Vancouver, B.C. – The Vancouver Canucks announced today that former Canucks goaltender Roberto Luongo will be inducted into the club’s Ring of Honour next season (2023.24) at a date to be announced later. The induction was unanimously voted on by a distinguished group of ex-players, broadcasters, and other members of the hockey club.
“We are proud to welcome Roberto to the prestigious list of Canucks Ring of Honour inductees,” said Jim Rutherford, Vancouver Canucks President, Hockey Operations. “Roberto experienced many of his career highlights as a Vancouver Canuck and is deservingly viewed as one of the best goaltenders our game has ever seen thanks to those moments. He was a fierce competitor and a tremendous leader for this team, and we are honoured to be able to acknowledge his contributions to this organization and city.”
“Roberto is one of the greatest Canucks of all time and we are thrilled to be able to officially congratulate him and celebrate all his accomplishments with this franchise,” said Francesco Aquilini, Chairman, Canucks Sports & Entertainment. “For eight years, he amazed and entertained us, brought us to our feet, and made us believe. He was a true professional who led by example, both on and off the ice, and we look forward to permanently recognizing him in the Ring of Honour alongside other Vancouver Canucks legends.”
Luongo, who was inducted into the Hockey Hall of Fame on November 14, spent eight seasons in Vancouver from 2006-2014, setting multiple franchise records which still stand today. Appearing in 448 regular season games with Vancouver (second-most behind Kirk McLean’s 516 GP), Luongo is the Canucks all-time wins leader with 252 wins (252-137-50). He also posted 38 shutouts in a Canucks uniform, which ranks first in franchise history. Among Canucks goaltenders with at least 100 games played, Luongo also ranks first in goals-against average (2.36) and save-percentage (.919).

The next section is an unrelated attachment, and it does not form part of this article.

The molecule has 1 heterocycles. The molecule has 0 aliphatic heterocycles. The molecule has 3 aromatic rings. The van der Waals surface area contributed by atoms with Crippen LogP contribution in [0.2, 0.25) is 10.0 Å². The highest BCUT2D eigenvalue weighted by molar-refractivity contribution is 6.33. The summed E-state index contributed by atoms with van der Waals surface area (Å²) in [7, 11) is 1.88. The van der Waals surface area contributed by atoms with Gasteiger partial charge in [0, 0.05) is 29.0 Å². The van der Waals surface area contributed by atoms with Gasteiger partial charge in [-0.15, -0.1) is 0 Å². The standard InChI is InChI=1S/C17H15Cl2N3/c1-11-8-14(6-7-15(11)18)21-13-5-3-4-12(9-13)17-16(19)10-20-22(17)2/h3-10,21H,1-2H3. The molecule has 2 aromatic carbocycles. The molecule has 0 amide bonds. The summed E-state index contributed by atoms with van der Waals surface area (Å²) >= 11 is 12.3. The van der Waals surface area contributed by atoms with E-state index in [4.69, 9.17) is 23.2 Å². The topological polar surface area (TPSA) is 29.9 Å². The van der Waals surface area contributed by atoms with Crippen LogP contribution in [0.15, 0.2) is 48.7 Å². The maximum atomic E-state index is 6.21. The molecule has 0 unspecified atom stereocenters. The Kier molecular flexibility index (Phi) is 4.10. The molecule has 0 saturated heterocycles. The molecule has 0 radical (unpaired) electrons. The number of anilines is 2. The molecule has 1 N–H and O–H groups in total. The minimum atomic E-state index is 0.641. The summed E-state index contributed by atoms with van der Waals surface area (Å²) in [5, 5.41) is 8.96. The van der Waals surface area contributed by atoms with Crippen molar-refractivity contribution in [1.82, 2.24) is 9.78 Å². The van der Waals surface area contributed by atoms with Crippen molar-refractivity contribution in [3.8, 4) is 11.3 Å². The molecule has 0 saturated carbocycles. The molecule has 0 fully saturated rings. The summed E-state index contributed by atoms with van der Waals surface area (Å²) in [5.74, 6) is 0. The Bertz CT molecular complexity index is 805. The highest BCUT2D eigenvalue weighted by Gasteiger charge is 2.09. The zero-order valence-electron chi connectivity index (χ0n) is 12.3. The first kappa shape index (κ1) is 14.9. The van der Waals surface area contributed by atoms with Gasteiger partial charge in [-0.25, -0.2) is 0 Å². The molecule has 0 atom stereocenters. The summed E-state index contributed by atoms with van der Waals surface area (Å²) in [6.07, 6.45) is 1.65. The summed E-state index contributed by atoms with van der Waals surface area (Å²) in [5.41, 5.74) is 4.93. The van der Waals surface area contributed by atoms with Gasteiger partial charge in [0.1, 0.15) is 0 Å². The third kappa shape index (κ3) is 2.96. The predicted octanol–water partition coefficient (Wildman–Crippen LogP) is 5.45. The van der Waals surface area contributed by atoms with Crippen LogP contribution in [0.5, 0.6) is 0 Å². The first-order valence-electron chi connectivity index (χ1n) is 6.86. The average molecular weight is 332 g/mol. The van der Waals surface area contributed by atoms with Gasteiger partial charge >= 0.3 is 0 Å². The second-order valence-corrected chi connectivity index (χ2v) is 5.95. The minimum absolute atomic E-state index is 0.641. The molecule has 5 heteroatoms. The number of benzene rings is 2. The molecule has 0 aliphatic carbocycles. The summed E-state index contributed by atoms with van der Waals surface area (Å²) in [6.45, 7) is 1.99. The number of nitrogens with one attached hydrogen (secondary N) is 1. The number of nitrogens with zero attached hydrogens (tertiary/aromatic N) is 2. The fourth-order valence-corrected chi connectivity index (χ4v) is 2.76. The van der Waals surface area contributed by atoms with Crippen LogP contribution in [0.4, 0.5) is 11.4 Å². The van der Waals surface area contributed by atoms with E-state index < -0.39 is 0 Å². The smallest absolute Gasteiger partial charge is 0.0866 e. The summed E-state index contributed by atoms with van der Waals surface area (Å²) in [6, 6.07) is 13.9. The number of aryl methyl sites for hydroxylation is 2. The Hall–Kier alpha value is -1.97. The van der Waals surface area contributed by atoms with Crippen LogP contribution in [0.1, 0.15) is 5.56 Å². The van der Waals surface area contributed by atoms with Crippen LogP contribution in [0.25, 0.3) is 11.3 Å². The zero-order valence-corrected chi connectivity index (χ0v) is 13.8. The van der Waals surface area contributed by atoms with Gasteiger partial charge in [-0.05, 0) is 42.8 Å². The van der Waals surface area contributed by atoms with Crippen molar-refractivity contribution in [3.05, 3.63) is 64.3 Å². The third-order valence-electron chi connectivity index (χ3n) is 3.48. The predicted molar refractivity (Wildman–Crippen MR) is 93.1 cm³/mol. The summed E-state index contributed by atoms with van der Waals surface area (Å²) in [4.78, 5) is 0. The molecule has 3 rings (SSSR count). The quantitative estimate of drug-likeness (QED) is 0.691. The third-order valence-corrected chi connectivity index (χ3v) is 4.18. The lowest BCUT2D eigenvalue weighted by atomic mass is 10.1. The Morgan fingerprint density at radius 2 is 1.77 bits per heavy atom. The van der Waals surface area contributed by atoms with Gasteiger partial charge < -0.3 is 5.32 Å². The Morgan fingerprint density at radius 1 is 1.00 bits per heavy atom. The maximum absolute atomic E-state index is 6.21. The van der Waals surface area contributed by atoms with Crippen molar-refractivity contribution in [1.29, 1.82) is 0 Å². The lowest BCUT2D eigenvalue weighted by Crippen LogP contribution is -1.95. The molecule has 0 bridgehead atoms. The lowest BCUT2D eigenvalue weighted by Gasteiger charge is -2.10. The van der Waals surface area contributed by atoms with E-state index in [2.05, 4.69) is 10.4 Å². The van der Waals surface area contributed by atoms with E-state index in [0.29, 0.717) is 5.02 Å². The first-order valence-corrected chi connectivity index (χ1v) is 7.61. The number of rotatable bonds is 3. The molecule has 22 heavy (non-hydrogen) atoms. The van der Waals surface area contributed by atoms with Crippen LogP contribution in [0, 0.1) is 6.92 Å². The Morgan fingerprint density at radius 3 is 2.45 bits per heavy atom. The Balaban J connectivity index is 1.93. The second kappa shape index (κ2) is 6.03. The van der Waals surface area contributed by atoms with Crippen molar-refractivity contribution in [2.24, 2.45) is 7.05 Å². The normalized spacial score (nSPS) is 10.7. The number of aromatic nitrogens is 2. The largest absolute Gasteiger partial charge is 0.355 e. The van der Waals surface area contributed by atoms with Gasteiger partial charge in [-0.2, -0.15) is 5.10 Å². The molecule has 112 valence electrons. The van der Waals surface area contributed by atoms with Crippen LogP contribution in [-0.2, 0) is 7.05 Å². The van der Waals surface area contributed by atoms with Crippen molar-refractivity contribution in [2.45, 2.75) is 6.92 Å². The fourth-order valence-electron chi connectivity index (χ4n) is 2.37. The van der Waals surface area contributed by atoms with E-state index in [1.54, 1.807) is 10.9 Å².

The Montreal, QC native was initially acquired by the Canucks from Florida in a blockbuster trade on June 23, 2006, and his impact was immediately felt. In his first season in Vancouver, Luongo played a franchise-high 76 games, compiling a 47-22-6 record to guide the team to a Northwest Division championship. He was named starting goaltender for the Western Conference All-Stars that season and finished second in Vezina Trophy voting, thanks to his 47 wins, which still rank tied for third-most in a season in NHL history.
In the following seasons, Luongo cemented his place as one of the League’s elite goaltenders and the backbone of the Canucks, earning additional All-Star Game nominations in 2008 and 2009, and serving as Team Captain for two seasons from 2008.09 to 2009.10. He enjoyed his best statistical campaign in 2010.11, posting career-highs in save-percentage (.928) and goals-against average (2.11), winning the William M. Jennings Trophy alongside creasemate Cory Schneider for the lowest GAA in the NHL. Luongo’s efforts led the team to their first ever Presidents’ Trophy as the Canucks registered 117 points with a 54-19-9 record.
Having led the Canucks to three second-round appearances from 2007-2010, Luongo guided Vancouver to their third Stanley Cup Final in franchise history in 2011, posting a 15-10 record in 25 games and tying Kirk McLean for most shutouts (4) by a Canucks goalie in a single post-season. During his entire Canucks tenure, Luongo appeared in 64 playoff games, recording 32 wins, both of which rank second only to McLean (68 GP, 34 W).
In addition to his accolades as a Canuck, the Hall of Fame netminder also won two Olympic gold medals with Team Canada during his career (2010 and 2014), highlighted by a 3-2 overtime victory in the gold medal game at Rogers Arena (named Canada Hockey Place during the Winter Olympics) on February 28, 2010.
Luongo is set to become the eighth player to be inducted into the Ring of Honour and only the second goaltender, joining Kirk McLean. The Canucks Ring of Honour presently includes Orland Kurtenbach, Kirk McLean, Thomas Gradin, Harold Snepsts, Pat Quinn, Mattias Ohlund, and Alex Burrows.